Even voters in Paul Ryan’s right-wing county are disgusted by ‘horrible’ Trump: ‘He has no soul’
Donald Trump is struggling to gain support in the Wisconsin county represented by House Speaker Paul Ryan — one of the most reliably Republican counties in the United States.
Other GOP candidates have won suburban Waukesha County by landslide amounts in recent years — George W. Bush won by 35 points in 2004 and Mitt Romney by 34 in 2012 — but Trump has been unable to win voters’ trust in the reliably red county, reported USA Today.
“He’s just a horrible human being — he has no soul,” said voter Phil Rosen, 55, an ardent conservative. “He changes opinions hourly. I don’t want Hillary — I don’t like her, I don’t trust her. Trump? How can you trust anything he says?”
The overwhelmingly white county produced more GOP voters per capita than any county its size in 2012, but Trump isn’t generating much excitement this year.
He’s running 15 points behind incumbent Republican Sen. Ron Johnson, and four polls from this summer found Trump leading Democrat Hillary Clinton 45-32 in Waukesha — and more than one in five voters refused to state a preference.
“You know there are days when I’m like, ‘Okay, maybe now he’s on the right track,’ and then tomorrow comes, and I just put my head down and go, ‘Ugh, never mind,’” said Karla Fuller, a 47-year-old veterinary technician. “I wish the election was a lot further away than what it is.”
USA Today interviewed voters as part of a series covering eight key counties ahead of the Nov. 8 election, and some GOP voters in Waukesha County described their party’s choice as the “lesser of two evils,” “mean,” a “hot mess” and a “real good loose cannon.”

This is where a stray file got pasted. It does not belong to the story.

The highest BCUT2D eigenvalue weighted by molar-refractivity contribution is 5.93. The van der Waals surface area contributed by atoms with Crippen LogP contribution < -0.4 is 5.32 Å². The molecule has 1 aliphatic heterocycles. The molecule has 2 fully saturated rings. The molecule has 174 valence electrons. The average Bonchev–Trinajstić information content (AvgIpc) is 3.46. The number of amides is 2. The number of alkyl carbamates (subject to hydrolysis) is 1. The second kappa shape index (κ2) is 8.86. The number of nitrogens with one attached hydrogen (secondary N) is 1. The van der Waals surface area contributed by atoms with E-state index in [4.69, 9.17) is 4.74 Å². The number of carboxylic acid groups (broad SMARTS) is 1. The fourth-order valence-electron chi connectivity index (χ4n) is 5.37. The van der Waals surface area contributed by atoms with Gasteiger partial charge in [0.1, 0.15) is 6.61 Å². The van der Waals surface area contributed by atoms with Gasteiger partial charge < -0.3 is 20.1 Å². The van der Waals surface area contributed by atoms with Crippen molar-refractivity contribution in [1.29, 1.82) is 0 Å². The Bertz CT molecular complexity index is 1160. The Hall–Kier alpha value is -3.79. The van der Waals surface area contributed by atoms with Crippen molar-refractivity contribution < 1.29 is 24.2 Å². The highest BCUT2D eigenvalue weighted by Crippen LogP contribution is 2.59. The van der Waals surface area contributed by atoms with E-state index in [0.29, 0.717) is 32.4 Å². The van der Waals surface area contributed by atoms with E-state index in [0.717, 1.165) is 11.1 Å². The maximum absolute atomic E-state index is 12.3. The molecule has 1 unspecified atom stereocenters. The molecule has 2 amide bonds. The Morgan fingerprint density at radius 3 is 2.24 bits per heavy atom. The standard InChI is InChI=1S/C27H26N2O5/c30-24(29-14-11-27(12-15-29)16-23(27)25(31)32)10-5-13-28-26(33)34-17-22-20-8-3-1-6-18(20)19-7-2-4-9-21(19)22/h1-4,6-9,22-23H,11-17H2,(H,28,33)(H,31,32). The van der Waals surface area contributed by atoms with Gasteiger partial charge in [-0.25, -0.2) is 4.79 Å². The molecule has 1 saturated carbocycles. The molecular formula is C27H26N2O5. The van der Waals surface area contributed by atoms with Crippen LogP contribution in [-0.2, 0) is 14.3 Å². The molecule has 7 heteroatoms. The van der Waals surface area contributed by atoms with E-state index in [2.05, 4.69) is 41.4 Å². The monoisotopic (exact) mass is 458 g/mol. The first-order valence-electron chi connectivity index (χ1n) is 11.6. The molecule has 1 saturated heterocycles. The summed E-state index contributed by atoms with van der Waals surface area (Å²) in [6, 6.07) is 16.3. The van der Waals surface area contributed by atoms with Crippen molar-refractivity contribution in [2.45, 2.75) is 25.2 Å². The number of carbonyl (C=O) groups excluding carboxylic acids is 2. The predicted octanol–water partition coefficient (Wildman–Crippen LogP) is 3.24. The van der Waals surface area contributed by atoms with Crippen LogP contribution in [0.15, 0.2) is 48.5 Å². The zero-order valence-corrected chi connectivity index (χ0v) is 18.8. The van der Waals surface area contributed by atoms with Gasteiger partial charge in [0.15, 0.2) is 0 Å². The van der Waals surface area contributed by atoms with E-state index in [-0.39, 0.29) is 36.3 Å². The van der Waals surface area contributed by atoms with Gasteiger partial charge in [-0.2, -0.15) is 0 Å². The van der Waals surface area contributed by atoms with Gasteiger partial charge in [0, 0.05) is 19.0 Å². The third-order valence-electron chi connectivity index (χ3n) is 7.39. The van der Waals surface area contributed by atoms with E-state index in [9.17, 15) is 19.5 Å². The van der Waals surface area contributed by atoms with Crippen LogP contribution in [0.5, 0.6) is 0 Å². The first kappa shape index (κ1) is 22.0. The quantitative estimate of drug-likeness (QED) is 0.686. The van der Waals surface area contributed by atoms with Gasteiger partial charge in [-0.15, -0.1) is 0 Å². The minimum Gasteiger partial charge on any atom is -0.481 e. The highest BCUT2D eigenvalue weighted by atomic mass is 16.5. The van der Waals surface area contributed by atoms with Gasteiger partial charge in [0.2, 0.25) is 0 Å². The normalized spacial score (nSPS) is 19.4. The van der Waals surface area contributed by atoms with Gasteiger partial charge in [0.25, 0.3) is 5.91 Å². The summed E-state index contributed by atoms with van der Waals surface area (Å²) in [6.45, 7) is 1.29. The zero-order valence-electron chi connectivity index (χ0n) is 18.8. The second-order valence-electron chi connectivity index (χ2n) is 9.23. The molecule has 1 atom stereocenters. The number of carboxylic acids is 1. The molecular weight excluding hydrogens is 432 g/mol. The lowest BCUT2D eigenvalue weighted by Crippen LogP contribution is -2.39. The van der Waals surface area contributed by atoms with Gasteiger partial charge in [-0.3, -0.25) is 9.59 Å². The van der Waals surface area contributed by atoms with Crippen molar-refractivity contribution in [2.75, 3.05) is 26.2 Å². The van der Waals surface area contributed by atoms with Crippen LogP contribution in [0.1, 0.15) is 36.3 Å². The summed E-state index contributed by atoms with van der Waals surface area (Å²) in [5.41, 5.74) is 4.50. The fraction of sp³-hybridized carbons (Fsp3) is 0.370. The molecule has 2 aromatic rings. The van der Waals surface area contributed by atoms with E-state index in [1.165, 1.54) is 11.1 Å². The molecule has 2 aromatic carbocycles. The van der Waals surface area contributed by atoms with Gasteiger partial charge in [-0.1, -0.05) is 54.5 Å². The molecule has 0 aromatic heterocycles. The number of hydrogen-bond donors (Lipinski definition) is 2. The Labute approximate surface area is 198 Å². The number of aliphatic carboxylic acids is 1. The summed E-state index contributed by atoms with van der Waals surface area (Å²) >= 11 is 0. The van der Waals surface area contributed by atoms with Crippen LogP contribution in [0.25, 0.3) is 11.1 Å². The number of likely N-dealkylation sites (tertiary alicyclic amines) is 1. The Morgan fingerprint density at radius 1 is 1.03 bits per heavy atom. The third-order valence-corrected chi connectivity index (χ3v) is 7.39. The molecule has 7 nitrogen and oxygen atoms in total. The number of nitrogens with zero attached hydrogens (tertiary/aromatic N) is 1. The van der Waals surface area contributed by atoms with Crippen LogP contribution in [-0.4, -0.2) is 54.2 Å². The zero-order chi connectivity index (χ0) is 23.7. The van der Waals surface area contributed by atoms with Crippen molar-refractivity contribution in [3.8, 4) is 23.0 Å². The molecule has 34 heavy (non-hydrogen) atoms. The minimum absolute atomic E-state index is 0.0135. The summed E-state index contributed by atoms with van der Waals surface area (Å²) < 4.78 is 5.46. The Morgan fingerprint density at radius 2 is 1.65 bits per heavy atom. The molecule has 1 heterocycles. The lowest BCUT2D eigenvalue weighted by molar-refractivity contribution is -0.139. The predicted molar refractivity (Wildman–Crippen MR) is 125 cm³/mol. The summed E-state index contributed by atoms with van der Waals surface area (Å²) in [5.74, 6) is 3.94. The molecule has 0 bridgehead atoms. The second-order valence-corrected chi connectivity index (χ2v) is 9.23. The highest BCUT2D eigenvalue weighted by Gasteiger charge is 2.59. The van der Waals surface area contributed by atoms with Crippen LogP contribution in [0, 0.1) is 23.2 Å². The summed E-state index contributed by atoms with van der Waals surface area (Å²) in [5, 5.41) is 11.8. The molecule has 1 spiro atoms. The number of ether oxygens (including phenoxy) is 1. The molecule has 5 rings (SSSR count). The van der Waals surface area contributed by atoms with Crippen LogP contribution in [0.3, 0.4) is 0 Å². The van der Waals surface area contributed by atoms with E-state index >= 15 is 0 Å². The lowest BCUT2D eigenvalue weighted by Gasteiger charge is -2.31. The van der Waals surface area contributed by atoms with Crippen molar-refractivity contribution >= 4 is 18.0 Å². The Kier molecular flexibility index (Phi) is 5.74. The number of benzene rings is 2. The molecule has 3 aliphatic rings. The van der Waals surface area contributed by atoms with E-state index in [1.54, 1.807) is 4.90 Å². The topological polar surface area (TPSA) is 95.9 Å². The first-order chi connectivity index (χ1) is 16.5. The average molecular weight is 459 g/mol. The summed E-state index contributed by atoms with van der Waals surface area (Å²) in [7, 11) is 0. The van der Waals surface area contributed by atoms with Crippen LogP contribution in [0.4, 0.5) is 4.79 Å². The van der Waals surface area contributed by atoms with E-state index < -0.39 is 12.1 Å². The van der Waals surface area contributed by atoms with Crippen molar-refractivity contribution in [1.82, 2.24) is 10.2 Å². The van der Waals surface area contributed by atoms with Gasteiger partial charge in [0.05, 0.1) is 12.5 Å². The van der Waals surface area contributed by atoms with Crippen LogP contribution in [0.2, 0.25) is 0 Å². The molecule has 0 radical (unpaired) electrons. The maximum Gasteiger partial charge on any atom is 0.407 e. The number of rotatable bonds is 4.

Trump is behind Clinton by 5 points in recent statewide polling, and some Republicans worry that his problems in Waukesha County will hurt the GOP’s chances statewide.
“The biggest problem is there are a number of Republicans that don’t want to vote because they don’t like Trump,” said Rep. Jim Sensenbrenner, who lives in Waukesha County’s Menomonee Falls. “If they don’t vote, that hurts down-ballot Republicans such as Sen. Johnson.”
If Trump can’t win Waukesha County, which boasted an 83 percent turnout four years ago among voting-age citizens, he’s not likely to win Wisconsin’s 10 electoral votes.
“The difficulty is to win this state, if you have drop off among Waukesha voters and southeast Wisconsin voters, you’ve got to make it up somewhere else,” said Stephan Thompson, a GOP strategist and former director of the state party. “But where are you going to go to do that? And when your map is contracting, whether you’re talking about states or counties, you’ve got to more or less put up unprecedented numbers somewhere else.”
No GOP presidential candidate has won Wisconsin since 1984, and Trump lost the state’s April 5 primary by 13 points to Sen. Ted Cruz (R-TX) — who beat the eventual nominee in Waukesha County by 39 points.
He hired his first paid campaign staffers in the state in June, about a month after Clinton.
Trump has also angered Wisconsin voters by picking fights with Ryan, who enjoys an 82 percent favorability rating among Republicans, and Gov. Scott Walker, who at 84 percent is even more popular among GOP voters.